Re: ethical problem? Whatever.

Jeff Davis (
Tue, 20 Apr 1999 00:28:25 -0700

In response to Emlyn O' Reagan's concern for the feelings of any old farts who should chance to materialize within earshot of her "Odes to Extropian Optimism", Eugene Leitl seems to have let slip out:

	"...outline the basics of cryonics (even if chances of it working are
	currently small)."

	Now,  I consider Gene's offerings to be of consistently high quality, but
in this case, I must (once again) take exception. Regarding the likelihood of reanimation following cryonic suspension, SUCCESS IS A NEAR CERTAINTY.
(Yes, sports fans, we've been here before.) Unlike the last time however,
this time I'm going to tell you why I hold this view. Though I'm only going to give you

The short version:

(To avoid confusion, let me, from the outset, narrow the scope of my remarks to technical feasiblity only. If a comet should hit the earth, nuclear war or Luddites obliterate civilization, or grey, blue, or saffron goo injest the galaxy,... well, that's somebody else's problem.)

Cryonic suspension--molecular immobilization by solidification, and reaction rates vastly reduced by ultra-low temperature--virtually halts structural deterioration. Time comes to a stop. ("What about the effects of background radiation?" some will reply, when a decorous silence could have avoided the embarrassment of so feeble an attempt at rebuttal.) This means that there is effectively no time limit placed on the development of a reanimation capability.

Forty years, forty thousand years, forty million years, four billion years,...ooops, KABOOM... the sun goes nova,... oh, well,...times up. Lest my point get lost in the hyperbole:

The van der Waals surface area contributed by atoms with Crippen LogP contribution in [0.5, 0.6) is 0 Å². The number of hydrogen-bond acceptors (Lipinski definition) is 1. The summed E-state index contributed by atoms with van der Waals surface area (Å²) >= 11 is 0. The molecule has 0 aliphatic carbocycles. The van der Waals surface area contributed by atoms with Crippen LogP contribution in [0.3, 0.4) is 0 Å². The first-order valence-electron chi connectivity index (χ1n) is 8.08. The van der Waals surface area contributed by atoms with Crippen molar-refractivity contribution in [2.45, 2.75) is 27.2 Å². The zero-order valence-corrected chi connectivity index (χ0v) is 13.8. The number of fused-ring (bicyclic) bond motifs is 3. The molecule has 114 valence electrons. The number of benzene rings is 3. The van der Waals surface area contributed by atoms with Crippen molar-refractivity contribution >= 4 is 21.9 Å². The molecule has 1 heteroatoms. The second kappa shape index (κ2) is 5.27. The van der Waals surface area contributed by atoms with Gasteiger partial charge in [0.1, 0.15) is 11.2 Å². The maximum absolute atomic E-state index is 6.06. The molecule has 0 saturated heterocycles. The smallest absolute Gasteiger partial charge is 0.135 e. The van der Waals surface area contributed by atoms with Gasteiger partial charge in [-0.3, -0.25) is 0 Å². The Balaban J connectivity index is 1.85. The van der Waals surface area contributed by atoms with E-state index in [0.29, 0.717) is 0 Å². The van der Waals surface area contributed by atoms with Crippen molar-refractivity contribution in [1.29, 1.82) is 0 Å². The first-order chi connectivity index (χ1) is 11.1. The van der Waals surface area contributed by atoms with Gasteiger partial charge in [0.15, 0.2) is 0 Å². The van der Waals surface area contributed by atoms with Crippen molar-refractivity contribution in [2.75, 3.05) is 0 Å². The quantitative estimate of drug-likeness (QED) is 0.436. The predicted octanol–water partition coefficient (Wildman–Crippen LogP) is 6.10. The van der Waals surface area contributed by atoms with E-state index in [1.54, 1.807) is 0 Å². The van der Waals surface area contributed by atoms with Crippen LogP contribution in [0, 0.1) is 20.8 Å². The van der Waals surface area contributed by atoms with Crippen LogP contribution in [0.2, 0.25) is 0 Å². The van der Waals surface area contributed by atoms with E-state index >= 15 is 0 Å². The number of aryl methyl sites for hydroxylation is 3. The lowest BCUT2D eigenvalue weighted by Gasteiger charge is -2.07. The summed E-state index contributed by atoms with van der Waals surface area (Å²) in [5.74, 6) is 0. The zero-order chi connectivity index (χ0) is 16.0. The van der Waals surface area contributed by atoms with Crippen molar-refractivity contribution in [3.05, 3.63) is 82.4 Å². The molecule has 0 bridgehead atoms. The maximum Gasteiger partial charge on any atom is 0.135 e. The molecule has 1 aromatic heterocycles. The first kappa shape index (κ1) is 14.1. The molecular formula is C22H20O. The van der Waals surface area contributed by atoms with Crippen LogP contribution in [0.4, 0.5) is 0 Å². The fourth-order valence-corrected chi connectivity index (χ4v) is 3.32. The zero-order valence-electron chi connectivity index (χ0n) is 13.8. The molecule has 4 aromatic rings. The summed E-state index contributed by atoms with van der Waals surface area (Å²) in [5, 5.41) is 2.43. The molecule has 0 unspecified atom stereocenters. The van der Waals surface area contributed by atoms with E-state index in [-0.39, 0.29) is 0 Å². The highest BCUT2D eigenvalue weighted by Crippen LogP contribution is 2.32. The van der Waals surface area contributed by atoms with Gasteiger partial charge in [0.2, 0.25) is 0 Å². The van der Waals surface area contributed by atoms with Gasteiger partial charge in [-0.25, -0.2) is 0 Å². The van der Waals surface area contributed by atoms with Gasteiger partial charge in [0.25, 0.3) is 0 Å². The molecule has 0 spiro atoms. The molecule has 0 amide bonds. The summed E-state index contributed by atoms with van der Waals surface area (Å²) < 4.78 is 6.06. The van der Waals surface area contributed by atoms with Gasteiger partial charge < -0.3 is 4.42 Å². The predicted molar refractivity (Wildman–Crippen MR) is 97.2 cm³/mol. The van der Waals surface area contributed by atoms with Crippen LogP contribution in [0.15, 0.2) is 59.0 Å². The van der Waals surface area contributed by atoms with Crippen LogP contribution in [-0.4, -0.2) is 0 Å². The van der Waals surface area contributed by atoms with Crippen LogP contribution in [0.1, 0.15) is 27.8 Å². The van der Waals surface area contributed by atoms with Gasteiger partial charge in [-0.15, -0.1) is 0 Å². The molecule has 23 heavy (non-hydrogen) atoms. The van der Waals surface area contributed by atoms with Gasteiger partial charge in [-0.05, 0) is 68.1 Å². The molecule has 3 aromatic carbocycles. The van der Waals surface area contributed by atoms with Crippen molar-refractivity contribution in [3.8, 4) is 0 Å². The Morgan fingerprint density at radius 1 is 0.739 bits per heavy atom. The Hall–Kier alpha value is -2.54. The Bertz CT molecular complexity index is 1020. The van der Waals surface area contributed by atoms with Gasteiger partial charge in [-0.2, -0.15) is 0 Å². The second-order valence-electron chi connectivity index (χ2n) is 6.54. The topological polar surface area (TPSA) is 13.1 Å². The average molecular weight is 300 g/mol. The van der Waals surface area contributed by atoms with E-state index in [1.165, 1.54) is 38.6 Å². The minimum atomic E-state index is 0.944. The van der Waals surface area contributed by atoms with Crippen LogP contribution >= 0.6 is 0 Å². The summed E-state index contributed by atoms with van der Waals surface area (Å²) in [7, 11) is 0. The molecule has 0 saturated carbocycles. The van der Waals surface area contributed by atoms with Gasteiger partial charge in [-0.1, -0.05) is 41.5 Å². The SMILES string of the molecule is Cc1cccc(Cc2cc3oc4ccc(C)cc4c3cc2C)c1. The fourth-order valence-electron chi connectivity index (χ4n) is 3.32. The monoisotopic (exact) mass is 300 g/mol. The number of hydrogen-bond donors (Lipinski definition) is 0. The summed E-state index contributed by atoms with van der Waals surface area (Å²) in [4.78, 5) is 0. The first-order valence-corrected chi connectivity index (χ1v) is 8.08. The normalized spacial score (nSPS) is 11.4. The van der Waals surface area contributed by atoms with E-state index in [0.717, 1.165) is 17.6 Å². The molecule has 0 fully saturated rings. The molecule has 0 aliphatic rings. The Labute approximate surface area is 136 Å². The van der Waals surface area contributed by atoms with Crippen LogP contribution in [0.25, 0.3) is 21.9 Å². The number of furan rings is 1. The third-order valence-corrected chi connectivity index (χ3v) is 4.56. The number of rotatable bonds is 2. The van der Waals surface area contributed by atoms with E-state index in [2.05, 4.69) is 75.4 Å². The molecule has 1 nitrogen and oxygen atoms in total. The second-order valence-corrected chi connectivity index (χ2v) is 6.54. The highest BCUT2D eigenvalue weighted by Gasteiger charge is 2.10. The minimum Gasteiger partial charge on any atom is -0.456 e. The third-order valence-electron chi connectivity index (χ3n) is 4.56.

Point number One: No time limit.
	 The future is a very long time, any or all of which is available to be
applied to the problem of fixin' your frostbite.

Drexler studied the question of the feasibility of nanotech. His preliminary conclusion: No currently known natural law can be shown to prohibit its development, AND biology stands as a robust, real-time, functional example of nanotech in action (proof of concept). Whence I conclude that if you're going to nay say the feasibility of cell-repair technology, then the burden of proof lies with you.

	 Point number Two: A clear road ahead.
	Nothing is currently known  to stand in the way of developing the
necessary cell-repair technology.

Finally, there is the issue which I shall politely call lack of imagination.

This list allows us to speculate about a future of post-human enhancements, SI's, self-directed evolution, and the singularity--beyond which last the fun may exceed our current ability to predict (imagine?). In light of this, how can anyone feel confident to predict that the capability of the next ten thousand years of post-humanity and their SI cohorts will be so limited as to imply only a "small" chance they will be able to fix cellular frostbite?

	Point number three: Future smarts on the job.   
	The intelligence of post-humanity et al, not the limited resources of
today, will be applied to the task.

The above is the "short" version.

I therefore feel that it is not unreasonable to suggest that in future, rather than saying cryonic suspension currently has a "small" chance of working, that you might say rather that it has, say, an "uncertain" chance of working? Uncertain. Yeah. I can live with that.

Or you could say SUCCESS IS A NEAR CERTAINTY, as I do.

			Best, Jeff Davis

	   "Everything's hard till you know how to do it."
					Ray Charles